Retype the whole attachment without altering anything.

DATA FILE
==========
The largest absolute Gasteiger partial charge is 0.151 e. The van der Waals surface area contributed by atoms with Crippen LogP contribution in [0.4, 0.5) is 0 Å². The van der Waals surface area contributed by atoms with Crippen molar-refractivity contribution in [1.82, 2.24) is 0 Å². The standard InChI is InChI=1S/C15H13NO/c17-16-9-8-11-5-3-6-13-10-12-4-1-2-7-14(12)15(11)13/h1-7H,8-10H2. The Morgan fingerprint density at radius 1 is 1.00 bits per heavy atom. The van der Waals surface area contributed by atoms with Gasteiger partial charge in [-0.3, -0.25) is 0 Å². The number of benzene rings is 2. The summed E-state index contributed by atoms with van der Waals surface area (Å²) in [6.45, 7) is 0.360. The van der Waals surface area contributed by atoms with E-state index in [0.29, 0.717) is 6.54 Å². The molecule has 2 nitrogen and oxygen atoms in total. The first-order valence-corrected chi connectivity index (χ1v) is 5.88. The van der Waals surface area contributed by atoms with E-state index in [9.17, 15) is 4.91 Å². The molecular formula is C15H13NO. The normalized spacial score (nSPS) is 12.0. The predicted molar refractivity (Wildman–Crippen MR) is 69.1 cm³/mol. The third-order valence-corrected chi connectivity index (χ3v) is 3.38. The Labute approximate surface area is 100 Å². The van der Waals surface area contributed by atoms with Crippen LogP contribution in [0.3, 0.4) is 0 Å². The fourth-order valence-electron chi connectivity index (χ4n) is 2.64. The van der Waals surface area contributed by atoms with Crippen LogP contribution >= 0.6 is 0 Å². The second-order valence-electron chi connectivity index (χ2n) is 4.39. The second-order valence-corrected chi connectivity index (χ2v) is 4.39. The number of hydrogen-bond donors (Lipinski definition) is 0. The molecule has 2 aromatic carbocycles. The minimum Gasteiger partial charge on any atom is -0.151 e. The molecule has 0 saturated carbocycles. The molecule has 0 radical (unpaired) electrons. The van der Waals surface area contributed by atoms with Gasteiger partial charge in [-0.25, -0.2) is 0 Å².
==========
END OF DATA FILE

The largest absolute Gasteiger partial charge is 0.151 e. The van der Waals surface area contributed by atoms with Crippen LogP contribution in [0.4, 0.5) is 0 Å². The van der Waals surface area contributed by atoms with Crippen molar-refractivity contribution in [1.82, 2.24) is 0 Å². The standard InChI is InChI=1S/C15H13NO/c17-16-9-8-11-5-3-6-13-10-12-4-1-2-7-14(12)15(11)13/h1-7H,8-10H2. The Morgan fingerprint density at radius 1 is 1.00 bits per heavy atom. The van der Waals surface area contributed by atoms with Gasteiger partial charge in [-0.3, -0.25) is 0 Å². The number of benzene rings is 2. The summed E-state index contributed by atoms with van der Waals surface area (Å²) in [6.45, 7) is 0.360. The van der Waals surface area contributed by atoms with E-state index in [0.29, 0.717) is 6.54 Å². The molecule has 2 nitrogen and oxygen atoms in total. The first-order valence-corrected chi connectivity index (χ1v) is 5.88. The van der Waals surface area contributed by atoms with E-state index in [9.17, 15) is 4.91 Å². The molecular formula is C15H13NO. The normalized spacial score (nSPS) is 12.0. The predicted molar refractivity (Wildman–Crippen MR) is 69.1 cm³/mol. The third-order valence-corrected chi connectivity index (χ3v) is 3.38. The Labute approximate surface area is 100 Å². The van der Waals surface area contributed by atoms with Crippen LogP contribution in [0.3, 0.4) is 0 Å². The fourth-order valence-electron chi connectivity index (χ4n) is 2.64. The van der Waals surface area contributed by atoms with Crippen LogP contribution >= 0.6 is 0 Å². The second-order valence-electron chi connectivity index (χ2n) is 4.39. The second-order valence-corrected chi connectivity index (χ2v) is 4.39. The number of hydrogen-bond donors (Lipinski definition) is 0. The molecule has 2 aromatic carbocycles. The minimum Gasteiger partial charge on any atom is -0.151 e. The molecule has 0 saturated carbocycles. The molecule has 0 radical (unpaired) electrons. The van der Waals surface area contributed by atoms with Gasteiger partial charge in [-0.25, -0.2) is 0 Å².